A good story which reflects on the Canadian military attitude of using effective well placed shots that are accurate, as opposed to swaming the target with the gratest volume of munitions and hoping to hit something. Our snipers are the best and our artillery is the most accurate.
U.S. magazine says the Canadian snipers from the Edmonton-based 3rd
Princess Patricia's Canadian Light Infantry battle group
surpassed their U.S. counterparts, adding "Canuck snipers supposedly
had the highest number of confirmed kills in the
Shah-i-Kot Valley fight. "A source in Kandahar working with the Canadian
sniper teams estimated 'well over 20 confirmed kills at long ranges.'"
The magazine, known for its war-zone reporting, also said there were unconfirmed, but widely circulated reports, of a "2,400-metre kill [chest shot] against the driver of an enemy resupply truck" by a Canadian using a .50 BMG McMillan Long Range Sniper Weapon (LRSW). It said the record for the longest shot by a military sniper in action was 2,250 metres by gunnery Sgt. Carlos Hathcock, USMC, near Duc Pho, South Vietnam, in 1967 with a Browning .50 HMG mounting an eight-power Unertl telescopic sight. The magazine details how a three-man team of Canadian snipers went into the battle of Shah-i-Kot during Operation Anaconda alongside U.S. units, including the 101st Airborne's 3rd Brigade "Rakkasans." "When the American grunts became pinned down, the three Canadians and three accompanying U.S. Army Special Forces shooters armed with M24 Remingtons went to work. "Moving to a vantage point, they began picking off al-Qaeda fighters engaging the 101st infantrymen. For more than an hour they fought it out with heavily dug-in al-Qaeda fighters." The magazine, which interviewed one of the snipers back at his base in Edmonton, said the Canadians attached to the 101st, "received a bit of a culture shock seeing the wealth of gear and support the U.S. Army receives, in contrast to the Canadian Army. They also experienced the U.S. infantryman's unique Hooah attitude and esprit." It said the Canadian skills were well-known. Canadian snipers had won top honours at the U.S. Army Sniper School's first international sniping competition at Fort Benning, Georgia. Canadian snipers learn their skills in the Sniper Cell of the Combat Training Centre's Infantry School at CFB Gagetown in New Brunswick, according to the magazine."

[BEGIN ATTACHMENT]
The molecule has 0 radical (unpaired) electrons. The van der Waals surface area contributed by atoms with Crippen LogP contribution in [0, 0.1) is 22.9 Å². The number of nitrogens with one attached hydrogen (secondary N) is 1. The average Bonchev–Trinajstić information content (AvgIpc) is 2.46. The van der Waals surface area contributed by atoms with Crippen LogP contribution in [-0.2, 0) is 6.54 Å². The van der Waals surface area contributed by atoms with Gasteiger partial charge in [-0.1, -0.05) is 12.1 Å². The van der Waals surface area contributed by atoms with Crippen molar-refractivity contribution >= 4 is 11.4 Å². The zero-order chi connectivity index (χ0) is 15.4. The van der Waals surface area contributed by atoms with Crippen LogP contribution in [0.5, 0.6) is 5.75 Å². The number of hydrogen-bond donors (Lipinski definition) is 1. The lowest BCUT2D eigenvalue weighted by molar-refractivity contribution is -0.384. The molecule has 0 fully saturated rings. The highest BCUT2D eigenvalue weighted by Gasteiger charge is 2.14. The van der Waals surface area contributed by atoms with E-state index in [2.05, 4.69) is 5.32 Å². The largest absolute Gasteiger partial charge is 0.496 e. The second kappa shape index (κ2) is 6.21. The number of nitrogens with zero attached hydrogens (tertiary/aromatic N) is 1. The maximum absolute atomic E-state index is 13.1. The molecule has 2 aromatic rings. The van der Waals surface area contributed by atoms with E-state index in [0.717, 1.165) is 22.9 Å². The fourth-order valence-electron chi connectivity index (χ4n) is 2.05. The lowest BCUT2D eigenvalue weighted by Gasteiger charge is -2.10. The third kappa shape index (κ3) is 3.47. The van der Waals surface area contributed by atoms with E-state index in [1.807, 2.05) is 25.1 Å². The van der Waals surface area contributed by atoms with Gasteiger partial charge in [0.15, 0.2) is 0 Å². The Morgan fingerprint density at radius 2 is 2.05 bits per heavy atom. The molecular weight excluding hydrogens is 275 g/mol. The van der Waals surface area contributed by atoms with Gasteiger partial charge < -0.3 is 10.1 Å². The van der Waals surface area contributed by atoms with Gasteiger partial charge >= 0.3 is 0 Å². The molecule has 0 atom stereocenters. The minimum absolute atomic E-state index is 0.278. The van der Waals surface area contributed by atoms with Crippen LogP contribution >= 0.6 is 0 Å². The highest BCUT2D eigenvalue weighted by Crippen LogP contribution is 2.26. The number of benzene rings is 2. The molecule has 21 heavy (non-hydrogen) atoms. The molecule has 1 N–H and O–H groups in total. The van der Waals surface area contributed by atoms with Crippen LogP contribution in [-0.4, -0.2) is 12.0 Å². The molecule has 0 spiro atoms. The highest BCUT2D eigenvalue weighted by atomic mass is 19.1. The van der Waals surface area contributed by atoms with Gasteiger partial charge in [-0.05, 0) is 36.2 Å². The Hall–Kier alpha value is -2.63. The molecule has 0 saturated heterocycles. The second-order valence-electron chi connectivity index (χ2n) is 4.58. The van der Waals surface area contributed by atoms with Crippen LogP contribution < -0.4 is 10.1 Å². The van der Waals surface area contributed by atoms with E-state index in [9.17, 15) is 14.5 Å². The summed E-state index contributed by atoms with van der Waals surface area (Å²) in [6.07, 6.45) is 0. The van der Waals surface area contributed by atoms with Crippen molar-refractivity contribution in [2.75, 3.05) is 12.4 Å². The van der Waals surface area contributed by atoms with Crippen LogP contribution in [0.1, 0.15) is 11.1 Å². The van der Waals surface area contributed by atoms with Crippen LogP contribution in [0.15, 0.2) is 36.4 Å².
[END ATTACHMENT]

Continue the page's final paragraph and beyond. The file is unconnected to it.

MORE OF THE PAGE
Bernard Gooden, a 22-year-old tank gunner with the U.S. Marines, is the
first Canadian to be killed in combat in the war to oust Saddam Hussein.
The marine, who immigrated to the Toronto area from Jamaica in 1997, was
killed in a gun battle in central Iraq on April 4th, 2003.
Gooden attended Centennial College from from 1998 to 2000 during the time when Prof. Richardson was teaching at Centennial.